Also, know how to check if a function is concave up or concave down on a given
interval (i.e. by determining if 2
nd
derivative is positive or negative there), and how to find points of
inflection (these are points where concavity changes).
In addition, know how to use the Second
Derivative Test to check if a point is a local max/min.
Finally, know how to sketch the graph of a
function by finding the following:
domain,
y
-intercept (set
0
x
), regions of increasing/decreasing,
local max/min, regions of concave up/concave down, points of inflection, vertical asymptotes, and
horizontal asymptotes.
It may be helpful to also check if the function is symmetric and/or periodic.
4.7:
Applied Optimization Problems
Don’t panic…once you set these problems up, then all you have to do is find the absolute max or min of
a function (which you know how to do from section 4.3 anyways).
To set the problems up, read the
problem carefully to determine what information is given, and what is required.
Ask yourself:
what are
the variables in the question?
What quantity am I trying to minimize or maximize?
How are the
variables related?
If applicable, draw a diagram to help you. Next, introduce variables and set up
equations based on the given information.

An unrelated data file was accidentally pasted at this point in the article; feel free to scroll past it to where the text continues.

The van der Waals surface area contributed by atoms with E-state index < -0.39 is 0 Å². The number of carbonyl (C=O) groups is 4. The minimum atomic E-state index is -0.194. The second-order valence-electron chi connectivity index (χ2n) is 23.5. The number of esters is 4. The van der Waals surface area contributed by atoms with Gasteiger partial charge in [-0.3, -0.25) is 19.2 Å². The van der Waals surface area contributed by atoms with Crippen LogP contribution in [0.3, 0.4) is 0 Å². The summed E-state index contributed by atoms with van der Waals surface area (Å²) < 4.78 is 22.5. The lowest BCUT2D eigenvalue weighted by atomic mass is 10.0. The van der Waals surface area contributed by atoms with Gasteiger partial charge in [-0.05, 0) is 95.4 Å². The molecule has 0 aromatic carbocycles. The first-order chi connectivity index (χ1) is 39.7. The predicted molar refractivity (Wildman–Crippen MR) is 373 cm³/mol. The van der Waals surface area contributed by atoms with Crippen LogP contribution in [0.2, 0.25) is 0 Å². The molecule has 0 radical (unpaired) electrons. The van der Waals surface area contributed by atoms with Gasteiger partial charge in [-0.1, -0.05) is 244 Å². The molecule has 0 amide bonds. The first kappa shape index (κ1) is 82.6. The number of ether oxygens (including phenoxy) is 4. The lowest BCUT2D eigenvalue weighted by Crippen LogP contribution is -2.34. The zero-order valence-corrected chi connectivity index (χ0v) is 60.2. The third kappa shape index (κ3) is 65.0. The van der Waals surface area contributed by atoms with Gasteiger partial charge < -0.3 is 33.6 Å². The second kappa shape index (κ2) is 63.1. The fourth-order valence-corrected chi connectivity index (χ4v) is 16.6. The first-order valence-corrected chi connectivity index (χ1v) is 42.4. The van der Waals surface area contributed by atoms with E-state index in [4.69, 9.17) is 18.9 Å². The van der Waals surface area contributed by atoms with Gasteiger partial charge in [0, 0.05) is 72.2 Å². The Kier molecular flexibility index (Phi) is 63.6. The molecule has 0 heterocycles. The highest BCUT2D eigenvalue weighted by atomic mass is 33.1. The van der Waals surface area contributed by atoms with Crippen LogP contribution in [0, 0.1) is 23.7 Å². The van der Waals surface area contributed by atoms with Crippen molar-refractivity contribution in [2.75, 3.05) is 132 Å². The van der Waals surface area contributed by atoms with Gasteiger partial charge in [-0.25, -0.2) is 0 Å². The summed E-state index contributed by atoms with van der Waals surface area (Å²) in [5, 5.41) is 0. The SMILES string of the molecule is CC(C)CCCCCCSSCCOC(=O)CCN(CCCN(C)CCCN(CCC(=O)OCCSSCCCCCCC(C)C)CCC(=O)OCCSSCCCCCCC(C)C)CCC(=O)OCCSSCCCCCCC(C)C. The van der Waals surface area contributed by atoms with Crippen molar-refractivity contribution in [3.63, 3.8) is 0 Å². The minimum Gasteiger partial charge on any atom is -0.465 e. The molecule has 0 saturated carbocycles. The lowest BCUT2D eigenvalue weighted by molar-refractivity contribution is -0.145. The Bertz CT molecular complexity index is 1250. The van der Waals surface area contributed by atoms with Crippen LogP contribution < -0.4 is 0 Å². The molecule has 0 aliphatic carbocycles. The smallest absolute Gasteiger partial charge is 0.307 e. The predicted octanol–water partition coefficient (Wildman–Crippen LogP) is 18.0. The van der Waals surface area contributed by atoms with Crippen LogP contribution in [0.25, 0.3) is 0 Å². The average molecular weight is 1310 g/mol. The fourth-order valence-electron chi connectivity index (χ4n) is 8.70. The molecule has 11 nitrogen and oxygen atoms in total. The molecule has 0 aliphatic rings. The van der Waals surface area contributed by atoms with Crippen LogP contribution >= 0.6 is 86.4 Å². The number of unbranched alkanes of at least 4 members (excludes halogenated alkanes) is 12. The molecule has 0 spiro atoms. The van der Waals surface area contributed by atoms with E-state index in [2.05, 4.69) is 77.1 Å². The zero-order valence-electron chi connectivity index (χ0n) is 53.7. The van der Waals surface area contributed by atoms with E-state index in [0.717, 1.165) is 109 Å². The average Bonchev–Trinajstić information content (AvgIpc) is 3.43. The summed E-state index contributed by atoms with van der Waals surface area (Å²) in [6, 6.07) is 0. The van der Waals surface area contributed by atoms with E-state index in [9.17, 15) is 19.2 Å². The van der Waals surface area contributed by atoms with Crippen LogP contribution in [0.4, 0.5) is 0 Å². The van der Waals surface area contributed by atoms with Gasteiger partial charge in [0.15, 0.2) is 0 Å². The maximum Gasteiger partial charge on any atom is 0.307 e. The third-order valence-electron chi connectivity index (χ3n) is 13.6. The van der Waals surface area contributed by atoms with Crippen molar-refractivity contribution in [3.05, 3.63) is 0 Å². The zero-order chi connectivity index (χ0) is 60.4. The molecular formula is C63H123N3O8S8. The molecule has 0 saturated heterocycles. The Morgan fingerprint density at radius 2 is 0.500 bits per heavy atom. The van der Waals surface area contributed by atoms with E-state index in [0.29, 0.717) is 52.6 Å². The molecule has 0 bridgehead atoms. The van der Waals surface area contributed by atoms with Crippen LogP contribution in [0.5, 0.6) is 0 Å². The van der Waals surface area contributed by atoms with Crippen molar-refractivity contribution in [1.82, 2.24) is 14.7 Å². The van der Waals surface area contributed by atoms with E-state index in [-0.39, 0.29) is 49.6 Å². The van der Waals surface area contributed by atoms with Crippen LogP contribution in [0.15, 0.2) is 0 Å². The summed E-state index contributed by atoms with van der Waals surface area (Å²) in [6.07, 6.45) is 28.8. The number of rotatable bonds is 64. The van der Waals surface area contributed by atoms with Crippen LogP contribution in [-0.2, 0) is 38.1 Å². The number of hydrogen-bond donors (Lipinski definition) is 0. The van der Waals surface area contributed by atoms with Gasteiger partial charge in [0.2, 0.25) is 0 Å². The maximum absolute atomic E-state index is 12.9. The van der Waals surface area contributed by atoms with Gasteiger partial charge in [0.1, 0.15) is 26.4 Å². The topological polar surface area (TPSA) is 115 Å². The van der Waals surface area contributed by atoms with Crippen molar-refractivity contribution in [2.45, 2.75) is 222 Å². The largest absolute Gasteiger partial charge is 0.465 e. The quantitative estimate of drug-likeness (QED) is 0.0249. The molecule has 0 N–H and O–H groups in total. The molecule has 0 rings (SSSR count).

If you set up an equation that you want to optimize and it has
more than 1 variable in it, go back and check how the variables are related in the question…there will be
some relationship that is given between the variables, and you can use this to solve for one of the
variables…now you can write the equation to optimize in terms of 1 variable only!
Once you’ve done
this, the problem has been set up, and it’s just an absolute max/min problem…so find the critical points.
If you’re dealing with a closed interval, compare the values of your function at the critical points and the
endpoints.
If you have an open interval, either use the first derivative test for extreme values, or apply a
variation of the closed interval method by taking limits.
Get lots of practice on these types of questions,
particularly in setting them up.
4.8:
L’Hopital’s Rule
Know what L’Hospital’s rule is, and how to apply it.
You should know that it applies only when a limit
is of the form “
0
0
” or “
”.
If it applies, you basically take the derivative of the numerator and the
denominator (independently), and the point is that the limit remains the same (and should now be easier
to evaluate).
Make sure that the rule applies before actually applying it, and realize that it is possible to
have to apply it more than once.
Technically, there are a few more types of limits that can be converted
into a form where L’Hopital’s rule applies, but we don’t cover that.
Finally, as a word of caution,
watch your notation…infinity is not a number, so do NOT substitute it in (similarly, do NOT divide by
zero).